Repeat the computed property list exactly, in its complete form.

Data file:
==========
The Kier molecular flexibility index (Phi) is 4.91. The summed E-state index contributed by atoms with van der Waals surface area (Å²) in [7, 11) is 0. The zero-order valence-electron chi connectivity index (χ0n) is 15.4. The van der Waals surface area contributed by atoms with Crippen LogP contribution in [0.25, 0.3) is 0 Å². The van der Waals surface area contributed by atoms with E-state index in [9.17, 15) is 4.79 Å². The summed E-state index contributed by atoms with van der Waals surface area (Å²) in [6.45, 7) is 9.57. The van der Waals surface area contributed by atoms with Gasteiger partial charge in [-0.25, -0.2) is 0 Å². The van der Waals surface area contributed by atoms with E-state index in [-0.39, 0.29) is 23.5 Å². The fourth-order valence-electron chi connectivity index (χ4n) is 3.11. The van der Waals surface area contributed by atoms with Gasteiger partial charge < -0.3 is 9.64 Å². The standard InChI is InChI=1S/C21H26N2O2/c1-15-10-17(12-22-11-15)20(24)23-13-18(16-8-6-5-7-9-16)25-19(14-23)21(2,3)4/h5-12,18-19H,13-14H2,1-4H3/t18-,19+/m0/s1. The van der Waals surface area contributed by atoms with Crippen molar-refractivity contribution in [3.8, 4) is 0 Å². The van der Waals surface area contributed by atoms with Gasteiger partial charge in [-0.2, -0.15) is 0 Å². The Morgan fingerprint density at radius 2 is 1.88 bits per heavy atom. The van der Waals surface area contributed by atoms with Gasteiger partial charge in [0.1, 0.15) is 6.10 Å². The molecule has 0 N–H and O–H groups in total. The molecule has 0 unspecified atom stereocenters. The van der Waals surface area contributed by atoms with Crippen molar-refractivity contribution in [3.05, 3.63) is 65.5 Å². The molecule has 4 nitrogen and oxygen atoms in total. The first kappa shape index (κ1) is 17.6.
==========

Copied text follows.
The Kier molecular flexibility index (Phi) is 4.91. The summed E-state index contributed by atoms with van der Waals surface area (Å²) in [7, 11) is 0. The zero-order valence-electron chi connectivity index (χ0n) is 15.4. The van der Waals surface area contributed by atoms with Crippen LogP contribution in [0.25, 0.3) is 0 Å². The van der Waals surface area contributed by atoms with E-state index in [9.17, 15) is 4.79 Å². The summed E-state index contributed by atoms with van der Waals surface area (Å²) in [6.45, 7) is 9.57. The van der Waals surface area contributed by atoms with Gasteiger partial charge in [-0.25, -0.2) is 0 Å². The van der Waals surface area contributed by atoms with E-state index in [-0.39, 0.29) is 23.5 Å². The fourth-order valence-electron chi connectivity index (χ4n) is 3.11. The van der Waals surface area contributed by atoms with Gasteiger partial charge < -0.3 is 9.64 Å². The standard InChI is InChI=1S/C21H26N2O2/c1-15-10-17(12-22-11-15)20(24)23-13-18(16-8-6-5-7-9-16)25-19(14-23)21(2,3)4/h5-12,18-19H,13-14H2,1-4H3/t18-,19+/m0/s1. The van der Waals surface area contributed by atoms with Crippen molar-refractivity contribution in [3.8, 4) is 0 Å². The van der Waals surface area contributed by atoms with Gasteiger partial charge in [-0.2, -0.15) is 0 Å². The Morgan fingerprint density at radius 2 is 1.88 bits per heavy atom. The van der Waals surface area contributed by atoms with Gasteiger partial charge in [0.1, 0.15) is 6.10 Å². The molecule has 0 N–H and O–H groups in total. The molecule has 0 unspecified atom stereocenters. The van der Waals surface area contributed by atoms with Crippen molar-refractivity contribution in [3.05, 3.63) is 65.5 Å². The molecule has 4 nitrogen and oxygen atoms in total. The first kappa shape index (κ1) is 17.6.